Studies of the Chicken Immune Response. III. Cellular and Humoral Antibody Production in the Splenectomized Chicken
Format of Original
American Association of Immunologists
The Journal of Immunology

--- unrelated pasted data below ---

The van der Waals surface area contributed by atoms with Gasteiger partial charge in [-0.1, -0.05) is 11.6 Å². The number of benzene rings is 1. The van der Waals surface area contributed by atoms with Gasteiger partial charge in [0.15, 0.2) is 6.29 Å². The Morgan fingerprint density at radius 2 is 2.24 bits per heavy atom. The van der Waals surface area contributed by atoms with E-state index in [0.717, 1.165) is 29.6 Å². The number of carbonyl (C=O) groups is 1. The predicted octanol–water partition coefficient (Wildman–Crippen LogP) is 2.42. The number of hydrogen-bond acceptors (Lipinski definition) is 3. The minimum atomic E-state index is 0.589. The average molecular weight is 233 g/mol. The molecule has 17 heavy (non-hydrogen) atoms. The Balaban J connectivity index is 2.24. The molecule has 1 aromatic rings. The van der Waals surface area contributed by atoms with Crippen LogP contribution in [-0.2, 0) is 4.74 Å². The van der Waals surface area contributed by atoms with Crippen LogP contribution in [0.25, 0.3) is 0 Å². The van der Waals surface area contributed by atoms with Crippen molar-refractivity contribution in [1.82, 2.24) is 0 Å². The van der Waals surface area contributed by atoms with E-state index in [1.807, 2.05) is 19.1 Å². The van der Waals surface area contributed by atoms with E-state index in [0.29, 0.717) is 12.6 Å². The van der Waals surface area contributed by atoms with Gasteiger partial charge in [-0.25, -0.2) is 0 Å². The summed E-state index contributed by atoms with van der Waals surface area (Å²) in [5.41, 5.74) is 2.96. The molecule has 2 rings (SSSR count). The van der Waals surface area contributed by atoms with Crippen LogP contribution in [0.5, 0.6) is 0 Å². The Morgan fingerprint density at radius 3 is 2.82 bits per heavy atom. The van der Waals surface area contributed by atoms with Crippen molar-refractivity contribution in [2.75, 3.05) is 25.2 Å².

Young chickens, when bleeding or rupture of the spleen accompanied splenectomy, often regenerated small spleens (splenules) in 4 weeks. These splenules, at 8 weeks, were found to be capable of producing antibody, as tested by the Jerne plaque technique. The bone marrow of such chickens was also functional, although to a less extent. When splenectomy was carried out with no bleeding or rupture, no splenules occurred. In these chickens, the introduction of sheep red blood cells 4 weeks later led to the occurrence of antibody-producing cells in the bone marrow but not in the bursa, thymus, liver, lung or cecal lymph. The serum hemagglutinin titer was always lower in splenectomized chickens than in controls, and always rose more slowely and reached its peak titer later. The IgM fraction appeared sooner than the IgG fraction, but the ratio of the two components for 7 days was similar in all groups. There was no significant difference in time of rejection of skin homografts in control and splenectomized chickens.